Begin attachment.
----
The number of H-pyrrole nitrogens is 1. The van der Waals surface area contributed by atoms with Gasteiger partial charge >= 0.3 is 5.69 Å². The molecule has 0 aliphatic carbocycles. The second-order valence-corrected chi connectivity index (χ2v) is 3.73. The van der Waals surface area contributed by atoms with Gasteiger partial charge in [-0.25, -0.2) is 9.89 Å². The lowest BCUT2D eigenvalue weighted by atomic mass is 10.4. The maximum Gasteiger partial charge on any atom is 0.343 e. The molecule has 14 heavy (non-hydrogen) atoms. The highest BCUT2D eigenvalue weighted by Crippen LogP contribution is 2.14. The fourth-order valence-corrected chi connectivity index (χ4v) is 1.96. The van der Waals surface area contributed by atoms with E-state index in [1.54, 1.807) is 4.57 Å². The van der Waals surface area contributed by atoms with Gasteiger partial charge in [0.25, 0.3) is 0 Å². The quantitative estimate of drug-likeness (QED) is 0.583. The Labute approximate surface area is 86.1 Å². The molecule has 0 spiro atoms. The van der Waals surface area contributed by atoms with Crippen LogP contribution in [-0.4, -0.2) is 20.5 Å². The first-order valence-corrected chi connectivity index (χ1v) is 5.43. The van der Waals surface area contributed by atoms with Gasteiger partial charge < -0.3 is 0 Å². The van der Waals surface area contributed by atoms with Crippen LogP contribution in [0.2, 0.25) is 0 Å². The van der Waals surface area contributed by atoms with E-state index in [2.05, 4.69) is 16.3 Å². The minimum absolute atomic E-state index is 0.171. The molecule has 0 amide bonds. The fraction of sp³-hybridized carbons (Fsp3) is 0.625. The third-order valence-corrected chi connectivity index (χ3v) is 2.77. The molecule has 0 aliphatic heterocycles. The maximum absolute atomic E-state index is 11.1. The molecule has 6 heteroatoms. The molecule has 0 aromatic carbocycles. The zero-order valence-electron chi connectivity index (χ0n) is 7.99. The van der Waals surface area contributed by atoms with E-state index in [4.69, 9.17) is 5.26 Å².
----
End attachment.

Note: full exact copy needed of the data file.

The number of H-pyrrole nitrogens is 1. The van der Waals surface area contributed by atoms with Gasteiger partial charge >= 0.3 is 5.69 Å². The molecule has 0 aliphatic carbocycles. The second-order valence-corrected chi connectivity index (χ2v) is 3.73. The van der Waals surface area contributed by atoms with Gasteiger partial charge in [-0.25, -0.2) is 9.89 Å². The lowest BCUT2D eigenvalue weighted by atomic mass is 10.4. The maximum Gasteiger partial charge on any atom is 0.343 e. The molecule has 14 heavy (non-hydrogen) atoms. The highest BCUT2D eigenvalue weighted by Crippen LogP contribution is 2.14. The fourth-order valence-corrected chi connectivity index (χ4v) is 1.96. The van der Waals surface area contributed by atoms with E-state index in [1.54, 1.807) is 4.57 Å². The van der Waals surface area contributed by atoms with Gasteiger partial charge in [0.25, 0.3) is 0 Å². The quantitative estimate of drug-likeness (QED) is 0.583. The Labute approximate surface area is 86.1 Å². The molecule has 0 spiro atoms. The van der Waals surface area contributed by atoms with Crippen LogP contribution in [-0.4, -0.2) is 20.5 Å². The first-order valence-corrected chi connectivity index (χ1v) is 5.43. The van der Waals surface area contributed by atoms with Gasteiger partial charge < -0.3 is 0 Å². The van der Waals surface area contributed by atoms with Crippen LogP contribution in [0.2, 0.25) is 0 Å². The van der Waals surface area contributed by atoms with E-state index in [2.05, 4.69) is 16.3 Å². The minimum absolute atomic E-state index is 0.171. The molecule has 0 amide bonds. The fraction of sp³-hybridized carbons (Fsp3) is 0.625. The third-order valence-corrected chi connectivity index (χ3v) is 2.77. The molecule has 0 aliphatic heterocycles. The maximum absolute atomic E-state index is 11.1. The molecule has 6 heteroatoms. The molecule has 0 aromatic carbocycles. The zero-order valence-electron chi connectivity index (χ0n) is 7.99. The van der Waals surface area contributed by atoms with E-state index in [4.69, 9.17) is 5.26 Å².